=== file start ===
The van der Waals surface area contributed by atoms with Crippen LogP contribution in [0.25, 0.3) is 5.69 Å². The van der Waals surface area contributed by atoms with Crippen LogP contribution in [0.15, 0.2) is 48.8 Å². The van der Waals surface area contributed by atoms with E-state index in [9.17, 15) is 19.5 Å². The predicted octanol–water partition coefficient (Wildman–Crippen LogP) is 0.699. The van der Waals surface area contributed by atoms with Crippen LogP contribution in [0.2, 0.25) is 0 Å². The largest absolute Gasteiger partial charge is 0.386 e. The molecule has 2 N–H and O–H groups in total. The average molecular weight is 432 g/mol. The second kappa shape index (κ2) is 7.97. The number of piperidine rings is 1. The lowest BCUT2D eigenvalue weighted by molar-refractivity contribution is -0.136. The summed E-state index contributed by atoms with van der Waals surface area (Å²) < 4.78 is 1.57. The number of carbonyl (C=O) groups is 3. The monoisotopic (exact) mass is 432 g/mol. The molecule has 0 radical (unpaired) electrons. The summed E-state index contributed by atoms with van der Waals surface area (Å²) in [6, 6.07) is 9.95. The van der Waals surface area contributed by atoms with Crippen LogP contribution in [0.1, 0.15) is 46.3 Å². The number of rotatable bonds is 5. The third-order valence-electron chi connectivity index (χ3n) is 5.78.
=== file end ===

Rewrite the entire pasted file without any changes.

The van der Waals surface area contributed by atoms with Crippen LogP contribution in [0.25, 0.3) is 5.69 Å². The van der Waals surface area contributed by atoms with Crippen LogP contribution in [0.15, 0.2) is 48.8 Å². The van der Waals surface area contributed by atoms with E-state index in [9.17, 15) is 19.5 Å². The predicted octanol–water partition coefficient (Wildman–Crippen LogP) is 0.699. The van der Waals surface area contributed by atoms with Crippen LogP contribution in [0.2, 0.25) is 0 Å². The largest absolute Gasteiger partial charge is 0.386 e. The molecule has 2 N–H and O–H groups in total. The average molecular weight is 432 g/mol. The second kappa shape index (κ2) is 7.97. The number of piperidine rings is 1. The lowest BCUT2D eigenvalue weighted by molar-refractivity contribution is -0.136. The summed E-state index contributed by atoms with van der Waals surface area (Å²) < 4.78 is 1.57. The number of carbonyl (C=O) groups is 3. The monoisotopic (exact) mass is 432 g/mol. The molecule has 0 radical (unpaired) electrons. The summed E-state index contributed by atoms with van der Waals surface area (Å²) in [6, 6.07) is 9.95. The van der Waals surface area contributed by atoms with Crippen LogP contribution in [0.1, 0.15) is 46.3 Å². The number of rotatable bonds is 5. The third-order valence-electron chi connectivity index (χ3n) is 5.78.